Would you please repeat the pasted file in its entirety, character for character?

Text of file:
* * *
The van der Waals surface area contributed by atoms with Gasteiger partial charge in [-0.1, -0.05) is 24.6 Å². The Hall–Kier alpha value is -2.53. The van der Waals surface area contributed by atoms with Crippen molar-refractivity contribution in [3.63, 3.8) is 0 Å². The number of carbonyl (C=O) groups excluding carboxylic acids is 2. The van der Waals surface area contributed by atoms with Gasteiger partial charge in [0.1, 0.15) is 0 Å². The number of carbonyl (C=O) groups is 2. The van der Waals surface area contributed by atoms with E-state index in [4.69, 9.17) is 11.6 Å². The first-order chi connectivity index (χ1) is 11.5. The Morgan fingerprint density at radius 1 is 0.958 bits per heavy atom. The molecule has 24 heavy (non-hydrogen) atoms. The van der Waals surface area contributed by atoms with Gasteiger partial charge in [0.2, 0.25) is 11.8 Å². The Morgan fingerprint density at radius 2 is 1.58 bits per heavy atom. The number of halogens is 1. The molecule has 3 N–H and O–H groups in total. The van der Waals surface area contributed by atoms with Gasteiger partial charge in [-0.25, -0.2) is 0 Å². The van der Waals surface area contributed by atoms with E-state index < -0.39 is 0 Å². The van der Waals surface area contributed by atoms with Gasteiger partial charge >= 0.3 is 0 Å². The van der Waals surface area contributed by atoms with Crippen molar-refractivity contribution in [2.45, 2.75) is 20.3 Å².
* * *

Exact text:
The van der Waals surface area contributed by atoms with Gasteiger partial charge in [-0.1, -0.05) is 24.6 Å². The Hall–Kier alpha value is -2.53. The van der Waals surface area contributed by atoms with Crippen molar-refractivity contribution in [3.63, 3.8) is 0 Å². The number of carbonyl (C=O) groups excluding carboxylic acids is 2. The van der Waals surface area contributed by atoms with Gasteiger partial charge in [0.1, 0.15) is 0 Å². The number of carbonyl (C=O) groups is 2. The van der Waals surface area contributed by atoms with E-state index in [4.69, 9.17) is 11.6 Å². The first-order chi connectivity index (χ1) is 11.5. The Morgan fingerprint density at radius 1 is 0.958 bits per heavy atom. The molecule has 24 heavy (non-hydrogen) atoms. The van der Waals surface area contributed by atoms with Gasteiger partial charge in [0.2, 0.25) is 11.8 Å². The Morgan fingerprint density at radius 2 is 1.58 bits per heavy atom. The number of halogens is 1. The molecule has 3 N–H and O–H groups in total. The van der Waals surface area contributed by atoms with Gasteiger partial charge in [-0.25, -0.2) is 0 Å². The van der Waals surface area contributed by atoms with E-state index < -0.39 is 0 Å². The van der Waals surface area contributed by atoms with Gasteiger partial charge >= 0.3 is 0 Å². The van der Waals surface area contributed by atoms with Crippen molar-refractivity contribution in [2.45, 2.75) is 20.3 Å².